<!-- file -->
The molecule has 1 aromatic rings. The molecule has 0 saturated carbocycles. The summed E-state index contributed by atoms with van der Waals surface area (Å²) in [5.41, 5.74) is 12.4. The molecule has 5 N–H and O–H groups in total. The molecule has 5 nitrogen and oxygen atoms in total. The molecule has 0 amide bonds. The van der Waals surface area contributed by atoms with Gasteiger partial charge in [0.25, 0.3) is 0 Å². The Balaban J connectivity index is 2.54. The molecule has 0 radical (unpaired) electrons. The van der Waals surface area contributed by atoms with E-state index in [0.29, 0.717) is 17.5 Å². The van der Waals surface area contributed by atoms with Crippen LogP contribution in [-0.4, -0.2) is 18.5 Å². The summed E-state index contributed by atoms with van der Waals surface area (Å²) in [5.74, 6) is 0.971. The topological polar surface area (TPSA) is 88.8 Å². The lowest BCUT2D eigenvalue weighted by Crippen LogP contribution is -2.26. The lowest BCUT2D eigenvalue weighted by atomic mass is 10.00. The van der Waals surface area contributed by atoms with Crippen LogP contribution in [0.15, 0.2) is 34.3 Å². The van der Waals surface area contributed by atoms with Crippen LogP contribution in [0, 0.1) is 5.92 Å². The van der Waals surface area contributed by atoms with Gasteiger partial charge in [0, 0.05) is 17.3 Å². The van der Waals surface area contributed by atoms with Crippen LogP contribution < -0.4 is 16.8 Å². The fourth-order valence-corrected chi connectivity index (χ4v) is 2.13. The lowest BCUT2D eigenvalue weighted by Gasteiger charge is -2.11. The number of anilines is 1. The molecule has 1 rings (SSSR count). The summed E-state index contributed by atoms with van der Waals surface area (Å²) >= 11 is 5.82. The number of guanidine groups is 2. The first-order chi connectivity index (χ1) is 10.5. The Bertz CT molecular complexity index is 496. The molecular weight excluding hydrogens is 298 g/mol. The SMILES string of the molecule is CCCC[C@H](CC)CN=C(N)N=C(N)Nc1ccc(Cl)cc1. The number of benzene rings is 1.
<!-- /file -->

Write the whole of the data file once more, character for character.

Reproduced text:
The molecule has 1 aromatic rings. The molecule has 0 saturated carbocycles. The summed E-state index contributed by atoms with van der Waals surface area (Å²) in [5.41, 5.74) is 12.4. The molecule has 5 N–H and O–H groups in total. The molecule has 5 nitrogen and oxygen atoms in total. The molecule has 0 amide bonds. The van der Waals surface area contributed by atoms with Gasteiger partial charge in [0.25, 0.3) is 0 Å². The Balaban J connectivity index is 2.54. The molecule has 0 radical (unpaired) electrons. The van der Waals surface area contributed by atoms with E-state index in [0.29, 0.717) is 17.5 Å². The van der Waals surface area contributed by atoms with Crippen LogP contribution in [-0.4, -0.2) is 18.5 Å². The summed E-state index contributed by atoms with van der Waals surface area (Å²) in [5.74, 6) is 0.971. The topological polar surface area (TPSA) is 88.8 Å². The lowest BCUT2D eigenvalue weighted by Crippen LogP contribution is -2.26. The lowest BCUT2D eigenvalue weighted by atomic mass is 10.00. The van der Waals surface area contributed by atoms with Crippen LogP contribution in [0.15, 0.2) is 34.3 Å². The van der Waals surface area contributed by atoms with Crippen LogP contribution in [0, 0.1) is 5.92 Å². The van der Waals surface area contributed by atoms with Gasteiger partial charge in [0, 0.05) is 17.3 Å². The van der Waals surface area contributed by atoms with Crippen LogP contribution < -0.4 is 16.8 Å². The fourth-order valence-corrected chi connectivity index (χ4v) is 2.13. The lowest BCUT2D eigenvalue weighted by Gasteiger charge is -2.11. The number of anilines is 1. The molecule has 1 rings (SSSR count). The summed E-state index contributed by atoms with van der Waals surface area (Å²) >= 11 is 5.82. The number of guanidine groups is 2. The first-order chi connectivity index (χ1) is 10.5. The Bertz CT molecular complexity index is 496. The molecular weight excluding hydrogens is 298 g/mol. The SMILES string of the molecule is CCCC[C@H](CC)CN=C(N)N=C(N)Nc1ccc(Cl)cc1. The number of benzene rings is 1.